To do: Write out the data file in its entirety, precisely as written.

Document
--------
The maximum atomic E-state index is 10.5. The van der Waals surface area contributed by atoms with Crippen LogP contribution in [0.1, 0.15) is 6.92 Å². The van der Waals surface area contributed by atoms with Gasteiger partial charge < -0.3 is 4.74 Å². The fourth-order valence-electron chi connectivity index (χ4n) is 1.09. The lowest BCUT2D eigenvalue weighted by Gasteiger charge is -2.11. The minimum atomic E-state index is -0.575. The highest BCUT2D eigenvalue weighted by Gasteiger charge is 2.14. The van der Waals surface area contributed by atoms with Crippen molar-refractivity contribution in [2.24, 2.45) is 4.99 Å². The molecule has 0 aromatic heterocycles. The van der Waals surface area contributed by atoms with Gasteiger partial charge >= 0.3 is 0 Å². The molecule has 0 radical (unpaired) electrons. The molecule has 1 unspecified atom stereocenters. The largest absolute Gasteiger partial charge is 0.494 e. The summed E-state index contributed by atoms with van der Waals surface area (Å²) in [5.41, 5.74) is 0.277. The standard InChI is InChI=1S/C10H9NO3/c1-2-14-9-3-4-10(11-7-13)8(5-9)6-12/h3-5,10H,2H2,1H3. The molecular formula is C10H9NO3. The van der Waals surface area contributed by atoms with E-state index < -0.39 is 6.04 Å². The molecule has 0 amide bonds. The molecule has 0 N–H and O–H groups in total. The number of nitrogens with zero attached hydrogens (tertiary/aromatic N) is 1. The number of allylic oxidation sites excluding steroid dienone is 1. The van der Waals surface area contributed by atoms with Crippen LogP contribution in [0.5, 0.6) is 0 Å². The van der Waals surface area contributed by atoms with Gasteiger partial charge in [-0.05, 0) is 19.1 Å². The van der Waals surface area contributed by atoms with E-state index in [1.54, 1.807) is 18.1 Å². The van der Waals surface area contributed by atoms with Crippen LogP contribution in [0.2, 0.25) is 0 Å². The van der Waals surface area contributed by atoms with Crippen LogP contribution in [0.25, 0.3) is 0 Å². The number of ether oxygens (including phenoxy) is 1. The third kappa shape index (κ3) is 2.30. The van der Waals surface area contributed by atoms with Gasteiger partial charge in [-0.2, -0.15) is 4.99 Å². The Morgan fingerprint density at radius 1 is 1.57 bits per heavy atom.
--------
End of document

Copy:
The maximum atomic E-state index is 10.5. The van der Waals surface area contributed by atoms with Crippen LogP contribution in [0.1, 0.15) is 6.92 Å². The van der Waals surface area contributed by atoms with Gasteiger partial charge < -0.3 is 4.74 Å². The fourth-order valence-electron chi connectivity index (χ4n) is 1.09. The lowest BCUT2D eigenvalue weighted by Gasteiger charge is -2.11. The minimum atomic E-state index is -0.575. The highest BCUT2D eigenvalue weighted by Gasteiger charge is 2.14. The van der Waals surface area contributed by atoms with Crippen molar-refractivity contribution in [2.24, 2.45) is 4.99 Å². The molecule has 0 aromatic heterocycles. The van der Waals surface area contributed by atoms with Gasteiger partial charge >= 0.3 is 0 Å². The molecule has 0 radical (unpaired) electrons. The molecule has 1 unspecified atom stereocenters. The largest absolute Gasteiger partial charge is 0.494 e. The summed E-state index contributed by atoms with van der Waals surface area (Å²) in [5.41, 5.74) is 0.277. The standard InChI is InChI=1S/C10H9NO3/c1-2-14-9-3-4-10(11-7-13)8(5-9)6-12/h3-5,10H,2H2,1H3. The molecular formula is C10H9NO3. The van der Waals surface area contributed by atoms with E-state index < -0.39 is 6.04 Å². The molecule has 0 amide bonds. The molecule has 0 N–H and O–H groups in total. The number of nitrogens with zero attached hydrogens (tertiary/aromatic N) is 1. The number of allylic oxidation sites excluding steroid dienone is 1. The van der Waals surface area contributed by atoms with Crippen LogP contribution in [0.5, 0.6) is 0 Å². The van der Waals surface area contributed by atoms with Gasteiger partial charge in [-0.05, 0) is 19.1 Å². The van der Waals surface area contributed by atoms with E-state index in [1.54, 1.807) is 18.1 Å². The van der Waals surface area contributed by atoms with Crippen LogP contribution in [0.2, 0.25) is 0 Å². The van der Waals surface area contributed by atoms with Crippen LogP contribution in [0.25, 0.3) is 0 Å². The number of ether oxygens (including phenoxy) is 1. The third kappa shape index (κ3) is 2.30. The van der Waals surface area contributed by atoms with Gasteiger partial charge in [-0.2, -0.15) is 4.99 Å². The Morgan fingerprint density at radius 1 is 1.57 bits per heavy atom.